By next year, Toyota plans to sell a PHEV Prius that will be the same size as the nameplate’s HEV. Toyota plans to introduce an EV in 2012.
But barriers to consumer acceptance of EVs remain, Bill Reinert, TMS national manager-advanced technology, tells Ward’s.
“EVs now are the poster child, but we need to learn more about what the customer wants an EV to be,” he says. “No one really knows the market size. Any estimates, great or small, are speculative.”
Toyota’s PHEV and EV strategy is “the beginning of the beginning,” he says. “But what customers do with their dollars in the showroom” is still a guess when it comes to new technology.
“Early adopters show much enthusiasm, but that’s less so in the majority of consumers,” Reinert says.
If that’s the case, thenMotor Co. Ltd. is daring as it prepares to launch the ’11 Nissan Leaf EV late this year.
EVs will make up at least 10% of global demand by 2020, assuming oil costs of more than $70 a barrel, predictsCEO Carlos Ghosn.
Nissan is expected to price the U.S.-made Leaf underCo.’s Chevrolet Volt PHEV that’s scheduled to go on sale around the same time.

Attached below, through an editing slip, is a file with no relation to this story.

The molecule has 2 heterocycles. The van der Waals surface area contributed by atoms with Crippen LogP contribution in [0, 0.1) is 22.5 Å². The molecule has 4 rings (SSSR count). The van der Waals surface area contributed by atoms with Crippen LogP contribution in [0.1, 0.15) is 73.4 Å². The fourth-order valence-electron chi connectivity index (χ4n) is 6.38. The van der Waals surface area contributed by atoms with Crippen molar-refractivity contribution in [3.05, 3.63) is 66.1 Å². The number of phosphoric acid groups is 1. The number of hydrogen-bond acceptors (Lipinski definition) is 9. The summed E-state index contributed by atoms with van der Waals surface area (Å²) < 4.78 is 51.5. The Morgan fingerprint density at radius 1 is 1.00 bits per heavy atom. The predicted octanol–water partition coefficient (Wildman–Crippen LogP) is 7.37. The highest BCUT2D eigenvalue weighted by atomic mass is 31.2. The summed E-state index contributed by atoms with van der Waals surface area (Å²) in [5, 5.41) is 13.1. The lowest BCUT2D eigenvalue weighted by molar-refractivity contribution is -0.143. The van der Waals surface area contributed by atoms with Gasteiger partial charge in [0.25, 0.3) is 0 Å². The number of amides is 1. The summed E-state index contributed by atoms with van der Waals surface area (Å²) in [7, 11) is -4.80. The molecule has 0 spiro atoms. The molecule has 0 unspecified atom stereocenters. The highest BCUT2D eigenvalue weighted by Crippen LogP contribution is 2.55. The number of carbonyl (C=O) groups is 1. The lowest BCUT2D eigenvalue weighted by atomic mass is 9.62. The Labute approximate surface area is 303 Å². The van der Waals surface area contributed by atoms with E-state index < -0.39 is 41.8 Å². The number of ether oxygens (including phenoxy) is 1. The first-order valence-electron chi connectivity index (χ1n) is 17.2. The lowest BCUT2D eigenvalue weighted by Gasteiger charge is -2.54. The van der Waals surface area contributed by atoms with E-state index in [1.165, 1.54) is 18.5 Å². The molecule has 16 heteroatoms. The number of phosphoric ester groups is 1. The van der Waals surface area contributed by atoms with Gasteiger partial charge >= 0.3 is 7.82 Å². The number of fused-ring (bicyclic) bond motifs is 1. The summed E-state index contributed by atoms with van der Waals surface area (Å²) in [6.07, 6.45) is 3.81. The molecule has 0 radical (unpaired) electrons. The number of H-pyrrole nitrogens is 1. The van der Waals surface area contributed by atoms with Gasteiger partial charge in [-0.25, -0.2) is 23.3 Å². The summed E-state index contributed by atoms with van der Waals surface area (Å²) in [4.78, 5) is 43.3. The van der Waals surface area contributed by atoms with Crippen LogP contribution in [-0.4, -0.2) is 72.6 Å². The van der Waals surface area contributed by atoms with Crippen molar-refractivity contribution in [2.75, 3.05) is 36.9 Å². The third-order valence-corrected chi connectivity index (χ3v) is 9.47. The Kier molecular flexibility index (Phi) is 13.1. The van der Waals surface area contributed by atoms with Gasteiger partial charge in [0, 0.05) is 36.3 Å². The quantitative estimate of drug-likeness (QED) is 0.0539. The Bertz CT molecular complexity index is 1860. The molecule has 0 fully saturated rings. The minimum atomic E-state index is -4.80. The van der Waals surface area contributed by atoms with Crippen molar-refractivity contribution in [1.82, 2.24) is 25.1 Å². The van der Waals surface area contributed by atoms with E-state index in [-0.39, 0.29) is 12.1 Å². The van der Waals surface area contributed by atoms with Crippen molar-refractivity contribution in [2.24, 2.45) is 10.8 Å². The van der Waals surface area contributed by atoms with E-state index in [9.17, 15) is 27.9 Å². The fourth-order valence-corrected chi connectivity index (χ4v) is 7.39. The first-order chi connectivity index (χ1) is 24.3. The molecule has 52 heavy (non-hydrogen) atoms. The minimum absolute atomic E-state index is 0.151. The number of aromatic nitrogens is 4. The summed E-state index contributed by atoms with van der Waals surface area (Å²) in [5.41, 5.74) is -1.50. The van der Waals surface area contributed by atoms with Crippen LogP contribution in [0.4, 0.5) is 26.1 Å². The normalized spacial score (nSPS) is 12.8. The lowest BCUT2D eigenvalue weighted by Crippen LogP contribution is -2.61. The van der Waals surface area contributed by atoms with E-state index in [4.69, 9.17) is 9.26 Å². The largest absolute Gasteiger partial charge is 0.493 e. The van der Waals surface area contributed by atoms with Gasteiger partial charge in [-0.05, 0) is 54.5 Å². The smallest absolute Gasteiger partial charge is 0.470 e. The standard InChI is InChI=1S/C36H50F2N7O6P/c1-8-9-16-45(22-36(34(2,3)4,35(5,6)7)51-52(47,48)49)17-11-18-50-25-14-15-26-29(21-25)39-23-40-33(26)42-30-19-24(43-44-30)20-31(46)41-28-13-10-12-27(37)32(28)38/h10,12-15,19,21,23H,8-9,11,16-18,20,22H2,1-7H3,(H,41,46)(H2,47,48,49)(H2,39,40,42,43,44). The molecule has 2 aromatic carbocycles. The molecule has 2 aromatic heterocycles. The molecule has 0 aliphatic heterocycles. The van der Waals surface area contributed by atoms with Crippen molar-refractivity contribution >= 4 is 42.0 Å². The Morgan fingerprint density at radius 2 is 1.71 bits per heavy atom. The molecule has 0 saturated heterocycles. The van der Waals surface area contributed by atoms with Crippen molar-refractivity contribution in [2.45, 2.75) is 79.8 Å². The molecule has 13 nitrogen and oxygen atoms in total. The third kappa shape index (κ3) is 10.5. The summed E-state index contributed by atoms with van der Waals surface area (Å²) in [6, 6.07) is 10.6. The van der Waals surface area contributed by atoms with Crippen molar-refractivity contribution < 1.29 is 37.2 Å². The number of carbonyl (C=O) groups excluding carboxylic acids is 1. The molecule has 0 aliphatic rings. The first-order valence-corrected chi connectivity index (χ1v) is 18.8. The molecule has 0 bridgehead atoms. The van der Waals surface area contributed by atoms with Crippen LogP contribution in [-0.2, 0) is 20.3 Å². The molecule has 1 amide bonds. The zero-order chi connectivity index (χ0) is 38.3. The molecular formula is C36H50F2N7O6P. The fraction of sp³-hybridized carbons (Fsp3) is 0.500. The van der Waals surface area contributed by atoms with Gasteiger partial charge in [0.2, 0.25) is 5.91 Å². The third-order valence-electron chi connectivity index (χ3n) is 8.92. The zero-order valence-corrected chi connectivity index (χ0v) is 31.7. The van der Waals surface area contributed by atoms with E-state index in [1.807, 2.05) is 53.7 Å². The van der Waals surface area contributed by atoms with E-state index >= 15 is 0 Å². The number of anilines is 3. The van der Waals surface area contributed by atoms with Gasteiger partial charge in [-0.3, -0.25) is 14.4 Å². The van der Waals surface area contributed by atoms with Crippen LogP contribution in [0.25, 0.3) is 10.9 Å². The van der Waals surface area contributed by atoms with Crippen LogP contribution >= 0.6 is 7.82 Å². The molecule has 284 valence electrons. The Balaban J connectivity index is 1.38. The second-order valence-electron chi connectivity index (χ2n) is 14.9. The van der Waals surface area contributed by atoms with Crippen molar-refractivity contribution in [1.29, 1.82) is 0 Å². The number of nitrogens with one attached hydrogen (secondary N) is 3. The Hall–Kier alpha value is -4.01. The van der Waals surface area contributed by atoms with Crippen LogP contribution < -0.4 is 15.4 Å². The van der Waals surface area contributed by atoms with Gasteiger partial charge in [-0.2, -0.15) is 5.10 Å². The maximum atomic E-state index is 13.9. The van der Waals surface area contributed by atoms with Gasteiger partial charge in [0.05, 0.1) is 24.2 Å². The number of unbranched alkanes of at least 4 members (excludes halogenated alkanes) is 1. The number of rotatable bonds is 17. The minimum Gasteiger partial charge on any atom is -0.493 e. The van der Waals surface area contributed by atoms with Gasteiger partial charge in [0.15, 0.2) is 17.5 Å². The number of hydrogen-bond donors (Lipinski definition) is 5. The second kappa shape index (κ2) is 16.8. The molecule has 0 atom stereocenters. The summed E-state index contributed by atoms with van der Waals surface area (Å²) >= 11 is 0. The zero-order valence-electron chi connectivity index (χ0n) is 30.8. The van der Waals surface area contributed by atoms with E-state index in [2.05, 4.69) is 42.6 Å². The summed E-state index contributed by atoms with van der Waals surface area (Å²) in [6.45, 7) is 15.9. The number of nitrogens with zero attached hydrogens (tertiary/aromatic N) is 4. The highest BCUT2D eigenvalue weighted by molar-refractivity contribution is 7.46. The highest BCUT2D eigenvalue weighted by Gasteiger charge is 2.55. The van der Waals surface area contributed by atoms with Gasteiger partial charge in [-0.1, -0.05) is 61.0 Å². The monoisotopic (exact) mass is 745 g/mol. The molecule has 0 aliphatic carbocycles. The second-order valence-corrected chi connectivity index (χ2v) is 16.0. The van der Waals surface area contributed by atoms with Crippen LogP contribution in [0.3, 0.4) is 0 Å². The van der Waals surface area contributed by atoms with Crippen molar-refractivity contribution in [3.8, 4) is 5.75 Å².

The Volt is expected to cost about $40,000, the Leaf $25,000 to $30,000, although neither GM nor Nissan confirm pricing yet. For Nissan, the vehicle cost does not add in the estimated $10,000 battery pack, so the auto maker may take a loss on advanced technology in order to get to market early.
The 100-mile (160 km) range Leaf isn’t a PHEV that can switch to gasoline power if its electric range is exceeded. It is a pure EV with a rechargeable lithium-ion battery and zero emissions. Portable home-based charging units that qualify for tax credits are part of Nissan’s marketing plan.